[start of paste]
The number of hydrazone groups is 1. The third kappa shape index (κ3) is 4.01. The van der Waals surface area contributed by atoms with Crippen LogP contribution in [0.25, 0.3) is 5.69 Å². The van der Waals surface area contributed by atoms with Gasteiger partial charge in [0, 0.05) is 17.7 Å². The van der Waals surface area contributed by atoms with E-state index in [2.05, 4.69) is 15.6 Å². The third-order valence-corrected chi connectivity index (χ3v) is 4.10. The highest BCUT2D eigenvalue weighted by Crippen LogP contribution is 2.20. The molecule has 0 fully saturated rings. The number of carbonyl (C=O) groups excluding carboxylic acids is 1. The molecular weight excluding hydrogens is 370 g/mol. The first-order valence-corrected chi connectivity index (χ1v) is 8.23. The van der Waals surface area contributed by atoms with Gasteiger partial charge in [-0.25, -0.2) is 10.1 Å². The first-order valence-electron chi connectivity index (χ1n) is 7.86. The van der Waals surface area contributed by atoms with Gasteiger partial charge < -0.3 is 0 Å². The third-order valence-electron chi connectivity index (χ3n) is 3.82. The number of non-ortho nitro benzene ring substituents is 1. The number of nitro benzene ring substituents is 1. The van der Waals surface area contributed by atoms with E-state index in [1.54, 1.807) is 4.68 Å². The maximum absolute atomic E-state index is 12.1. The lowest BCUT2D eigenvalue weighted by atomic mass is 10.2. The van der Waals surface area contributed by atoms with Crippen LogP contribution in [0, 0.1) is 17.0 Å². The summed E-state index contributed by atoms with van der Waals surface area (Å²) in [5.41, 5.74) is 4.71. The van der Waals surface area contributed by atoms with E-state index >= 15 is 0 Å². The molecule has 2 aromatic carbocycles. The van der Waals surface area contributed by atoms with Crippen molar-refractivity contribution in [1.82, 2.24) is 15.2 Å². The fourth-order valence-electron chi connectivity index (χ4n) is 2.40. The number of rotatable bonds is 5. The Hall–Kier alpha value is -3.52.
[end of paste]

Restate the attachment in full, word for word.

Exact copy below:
The number of hydrazone groups is 1. The third kappa shape index (κ3) is 4.01. The van der Waals surface area contributed by atoms with Crippen LogP contribution in [0.25, 0.3) is 5.69 Å². The van der Waals surface area contributed by atoms with Gasteiger partial charge in [0, 0.05) is 17.7 Å². The van der Waals surface area contributed by atoms with E-state index in [2.05, 4.69) is 15.6 Å². The third-order valence-corrected chi connectivity index (χ3v) is 4.10. The highest BCUT2D eigenvalue weighted by Crippen LogP contribution is 2.20. The molecule has 0 fully saturated rings. The number of carbonyl (C=O) groups excluding carboxylic acids is 1. The molecular weight excluding hydrogens is 370 g/mol. The first-order valence-corrected chi connectivity index (χ1v) is 8.23. The van der Waals surface area contributed by atoms with Gasteiger partial charge in [-0.25, -0.2) is 10.1 Å². The first-order valence-electron chi connectivity index (χ1n) is 7.86. The van der Waals surface area contributed by atoms with Gasteiger partial charge < -0.3 is 0 Å². The third-order valence-electron chi connectivity index (χ3n) is 3.82. The number of non-ortho nitro benzene ring substituents is 1. The number of nitro benzene ring substituents is 1. The van der Waals surface area contributed by atoms with E-state index in [1.54, 1.807) is 4.68 Å². The maximum absolute atomic E-state index is 12.1. The lowest BCUT2D eigenvalue weighted by atomic mass is 10.2. The van der Waals surface area contributed by atoms with Crippen LogP contribution in [0, 0.1) is 17.0 Å². The summed E-state index contributed by atoms with van der Waals surface area (Å²) in [5.41, 5.74) is 4.71. The van der Waals surface area contributed by atoms with E-state index >= 15 is 0 Å². The molecule has 2 aromatic carbocycles. The van der Waals surface area contributed by atoms with Crippen molar-refractivity contribution in [1.82, 2.24) is 15.2 Å². The fourth-order valence-electron chi connectivity index (χ4n) is 2.40. The number of rotatable bonds is 5. The Hall–Kier alpha value is -3.52.